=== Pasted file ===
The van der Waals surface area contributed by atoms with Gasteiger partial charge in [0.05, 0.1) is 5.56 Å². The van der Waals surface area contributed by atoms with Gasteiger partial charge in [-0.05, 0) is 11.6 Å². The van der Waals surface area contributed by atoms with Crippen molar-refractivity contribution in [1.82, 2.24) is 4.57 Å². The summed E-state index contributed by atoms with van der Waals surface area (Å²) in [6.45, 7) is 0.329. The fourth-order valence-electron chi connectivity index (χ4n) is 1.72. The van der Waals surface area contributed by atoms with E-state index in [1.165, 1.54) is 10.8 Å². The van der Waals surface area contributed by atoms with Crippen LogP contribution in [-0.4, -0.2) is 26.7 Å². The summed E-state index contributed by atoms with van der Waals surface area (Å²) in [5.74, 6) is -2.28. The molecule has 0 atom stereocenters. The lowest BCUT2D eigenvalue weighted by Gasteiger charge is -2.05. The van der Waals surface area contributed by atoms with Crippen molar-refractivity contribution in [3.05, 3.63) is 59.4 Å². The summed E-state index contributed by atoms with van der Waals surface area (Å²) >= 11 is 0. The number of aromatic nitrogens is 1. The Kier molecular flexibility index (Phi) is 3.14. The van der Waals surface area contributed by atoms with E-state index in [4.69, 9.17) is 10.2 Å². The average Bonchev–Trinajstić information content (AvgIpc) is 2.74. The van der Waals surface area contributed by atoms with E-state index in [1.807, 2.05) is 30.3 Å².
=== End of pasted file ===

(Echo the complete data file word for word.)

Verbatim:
The van der Waals surface area contributed by atoms with Gasteiger partial charge in [0.05, 0.1) is 5.56 Å². The van der Waals surface area contributed by atoms with Gasteiger partial charge in [-0.05, 0) is 11.6 Å². The van der Waals surface area contributed by atoms with Crippen molar-refractivity contribution in [1.82, 2.24) is 4.57 Å². The summed E-state index contributed by atoms with van der Waals surface area (Å²) in [6.45, 7) is 0.329. The fourth-order valence-electron chi connectivity index (χ4n) is 1.72. The van der Waals surface area contributed by atoms with E-state index in [1.165, 1.54) is 10.8 Å². The van der Waals surface area contributed by atoms with Crippen LogP contribution in [-0.4, -0.2) is 26.7 Å². The summed E-state index contributed by atoms with van der Waals surface area (Å²) in [5.74, 6) is -2.28. The molecule has 0 atom stereocenters. The lowest BCUT2D eigenvalue weighted by Gasteiger charge is -2.05. The van der Waals surface area contributed by atoms with Crippen molar-refractivity contribution in [3.05, 3.63) is 59.4 Å². The summed E-state index contributed by atoms with van der Waals surface area (Å²) >= 11 is 0. The number of aromatic nitrogens is 1. The Kier molecular flexibility index (Phi) is 3.14. The van der Waals surface area contributed by atoms with E-state index in [4.69, 9.17) is 10.2 Å². The average Bonchev–Trinajstić information content (AvgIpc) is 2.74. The van der Waals surface area contributed by atoms with E-state index in [1.807, 2.05) is 30.3 Å².